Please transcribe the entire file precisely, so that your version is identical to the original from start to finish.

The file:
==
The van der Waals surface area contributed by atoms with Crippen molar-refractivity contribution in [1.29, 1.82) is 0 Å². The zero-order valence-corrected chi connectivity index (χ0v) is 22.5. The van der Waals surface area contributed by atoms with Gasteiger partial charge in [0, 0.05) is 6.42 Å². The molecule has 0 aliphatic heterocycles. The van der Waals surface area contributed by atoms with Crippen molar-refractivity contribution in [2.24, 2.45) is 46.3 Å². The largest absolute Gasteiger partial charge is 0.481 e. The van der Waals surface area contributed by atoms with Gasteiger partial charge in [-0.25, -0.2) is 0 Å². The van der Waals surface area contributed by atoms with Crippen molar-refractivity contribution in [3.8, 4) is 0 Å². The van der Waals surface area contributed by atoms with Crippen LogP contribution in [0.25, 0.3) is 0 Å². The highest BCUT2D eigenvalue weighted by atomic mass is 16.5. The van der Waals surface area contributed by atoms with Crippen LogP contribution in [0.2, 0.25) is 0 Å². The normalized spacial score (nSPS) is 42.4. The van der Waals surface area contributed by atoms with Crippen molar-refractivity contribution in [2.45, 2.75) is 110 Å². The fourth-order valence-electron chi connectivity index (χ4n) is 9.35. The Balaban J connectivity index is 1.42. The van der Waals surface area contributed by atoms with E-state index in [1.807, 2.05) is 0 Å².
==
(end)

The van der Waals surface area contributed by atoms with Crippen molar-refractivity contribution in [1.29, 1.82) is 0 Å². The zero-order valence-corrected chi connectivity index (χ0v) is 22.5. The van der Waals surface area contributed by atoms with Gasteiger partial charge in [0, 0.05) is 6.42 Å². The molecule has 0 aliphatic heterocycles. The van der Waals surface area contributed by atoms with Crippen molar-refractivity contribution in [2.24, 2.45) is 46.3 Å². The largest absolute Gasteiger partial charge is 0.481 e. The van der Waals surface area contributed by atoms with Gasteiger partial charge in [-0.25, -0.2) is 0 Å². The van der Waals surface area contributed by atoms with Crippen molar-refractivity contribution in [3.8, 4) is 0 Å². The van der Waals surface area contributed by atoms with Crippen LogP contribution in [0.25, 0.3) is 0 Å². The highest BCUT2D eigenvalue weighted by atomic mass is 16.5. The van der Waals surface area contributed by atoms with Crippen LogP contribution in [0.2, 0.25) is 0 Å². The normalized spacial score (nSPS) is 42.4. The van der Waals surface area contributed by atoms with Crippen molar-refractivity contribution in [2.45, 2.75) is 110 Å². The fourth-order valence-electron chi connectivity index (χ4n) is 9.35. The Balaban J connectivity index is 1.42. The van der Waals surface area contributed by atoms with E-state index in [1.807, 2.05) is 0 Å².